While everyone experiences fluctuations in mood, the episodes of high and low mood experienced in bipolar disorder significantly impact on the person’s relationships, work or education, and day-to-day life.
Bipolar disorder can look quite different in different people. For some people, episodes can last for three to six months and occur every few years while others may experience shorter but more frequent episodes over the course of one year.
In Australia, approximately 1.3% of the population has a form of bipolar disorder. Symptoms usually start in early adulthood and for most people, the disorder is a lifelong diagnosis; however, with appropriate treatment and support, bipolar disorder symptoms can be well managed and individuals are able to maintain a good quality of life.
There are a number of bipolar and related disorders.
Bipolar I disorder
Bipolar I disorder is characterised by one or more manic episodes (which last at least one week). Episodes of either depression or hypomania may also occur prior to or following a manic episode. Due to the severe nature of these symptoms, people with bipolar I disorder may require hospitalisation during an episode.
Bipolar II disorder
Bipolar II disorder is characterised by both hypomanic and depressive episodes but unlike bipolar I disorder, no manic episodes are experienced. Hypomania represents a change to the person’s usual functioning (noticeable by others) but is not, by definition, associated with impairment. Although bipolar II disorder is less severe than bipolar I disorder in terms of symptoms, it can be more chronic as depressive symptoms are often more frequent and longer-lasting.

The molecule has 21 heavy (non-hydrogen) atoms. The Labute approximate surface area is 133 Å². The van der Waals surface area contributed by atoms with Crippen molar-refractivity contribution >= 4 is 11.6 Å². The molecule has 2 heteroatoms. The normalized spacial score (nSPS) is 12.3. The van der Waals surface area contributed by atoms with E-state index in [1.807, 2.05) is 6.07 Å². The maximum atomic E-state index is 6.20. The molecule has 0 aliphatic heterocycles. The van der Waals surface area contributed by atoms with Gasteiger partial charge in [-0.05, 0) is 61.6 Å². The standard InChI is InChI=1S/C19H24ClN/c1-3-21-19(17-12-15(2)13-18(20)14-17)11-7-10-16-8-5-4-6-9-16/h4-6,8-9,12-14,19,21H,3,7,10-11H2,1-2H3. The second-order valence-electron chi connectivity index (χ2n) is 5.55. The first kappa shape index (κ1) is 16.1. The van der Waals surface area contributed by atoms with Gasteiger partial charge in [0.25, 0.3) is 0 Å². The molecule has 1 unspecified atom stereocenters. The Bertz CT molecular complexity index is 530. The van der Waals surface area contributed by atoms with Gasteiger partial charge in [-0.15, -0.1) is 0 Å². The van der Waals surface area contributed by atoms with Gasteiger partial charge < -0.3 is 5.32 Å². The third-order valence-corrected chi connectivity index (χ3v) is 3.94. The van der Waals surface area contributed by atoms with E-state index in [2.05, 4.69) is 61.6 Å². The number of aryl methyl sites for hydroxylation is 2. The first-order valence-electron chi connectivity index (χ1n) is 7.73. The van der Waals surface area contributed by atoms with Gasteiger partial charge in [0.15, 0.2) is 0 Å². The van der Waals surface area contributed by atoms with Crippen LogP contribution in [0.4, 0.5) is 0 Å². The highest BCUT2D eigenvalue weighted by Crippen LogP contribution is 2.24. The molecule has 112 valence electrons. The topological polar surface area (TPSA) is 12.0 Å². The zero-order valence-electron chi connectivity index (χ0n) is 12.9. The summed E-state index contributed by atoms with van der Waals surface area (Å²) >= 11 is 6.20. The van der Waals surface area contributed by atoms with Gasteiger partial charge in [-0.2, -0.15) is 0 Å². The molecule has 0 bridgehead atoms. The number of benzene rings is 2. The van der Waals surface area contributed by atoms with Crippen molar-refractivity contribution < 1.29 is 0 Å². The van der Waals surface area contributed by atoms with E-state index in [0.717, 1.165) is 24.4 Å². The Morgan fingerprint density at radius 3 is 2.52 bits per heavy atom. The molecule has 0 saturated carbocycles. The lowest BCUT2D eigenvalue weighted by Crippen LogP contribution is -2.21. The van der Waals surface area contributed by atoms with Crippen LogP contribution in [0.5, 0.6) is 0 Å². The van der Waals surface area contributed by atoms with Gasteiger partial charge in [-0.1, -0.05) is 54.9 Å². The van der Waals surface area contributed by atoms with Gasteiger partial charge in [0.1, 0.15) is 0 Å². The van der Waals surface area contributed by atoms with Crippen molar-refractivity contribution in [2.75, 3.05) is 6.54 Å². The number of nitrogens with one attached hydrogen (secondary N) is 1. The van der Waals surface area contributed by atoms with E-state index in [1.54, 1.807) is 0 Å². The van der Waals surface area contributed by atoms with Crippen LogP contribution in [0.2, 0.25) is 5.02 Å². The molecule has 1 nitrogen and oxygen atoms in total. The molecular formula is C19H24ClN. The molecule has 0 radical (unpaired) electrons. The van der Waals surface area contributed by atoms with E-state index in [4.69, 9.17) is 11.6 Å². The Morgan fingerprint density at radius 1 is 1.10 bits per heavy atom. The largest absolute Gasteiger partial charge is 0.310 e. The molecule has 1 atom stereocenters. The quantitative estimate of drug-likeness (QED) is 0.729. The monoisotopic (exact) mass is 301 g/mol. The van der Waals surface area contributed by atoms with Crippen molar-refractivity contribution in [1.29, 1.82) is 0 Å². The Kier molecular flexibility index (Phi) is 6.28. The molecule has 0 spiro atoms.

Cyclothymic disorder is characterised by persistent and unpredictable changes in mood but without the extreme highs and lows of bipolar I and II disorder, with episodes of shorter duration.
Bipolar disorder is characterised by episodes of mania or hypomania and episodes of depression.
Mania and hypomania
Mania and hypomania are unusual and persistent periods of elevated mood (‘highs’) and increased activity or energy which may also involve:
The core features of mania and hypomania are almost identical. However, manic episodes are more severe and last longer (episodes last at least seven days), cause severe problems in the person’s relationships or work life, can lead to highly risky behaviours, and may involve psychotic experiences such as delusions and hallucinations. Due to the risks associated with a manic episode, hospitalisation is often necessary.
Hypomania is described as a milder form of mania as it is shorter in duration (at least four days), there are no psychotic features, and the severity of symptoms does not require hospitalisation.
Depressive episodes are characterised by one or both of the following:
These symptoms are experienced most of the time for at least two weeks, along with several other symptoms over the same period that include:
The psychologist takes time to develop an understanding of the potential factors relevant to understanding the client’s symptoms and concerns.
Treatment involves addressing lifestyle factors and coping skills which may increase the person’s capacity to better manage difficulties, take their medications as prescribed, reduce their symptoms and their impact and improve quality of life. The psychologist may also suggest involving a supportive family member or friend to assist in the understanding of the person’s situation and to support treatment.
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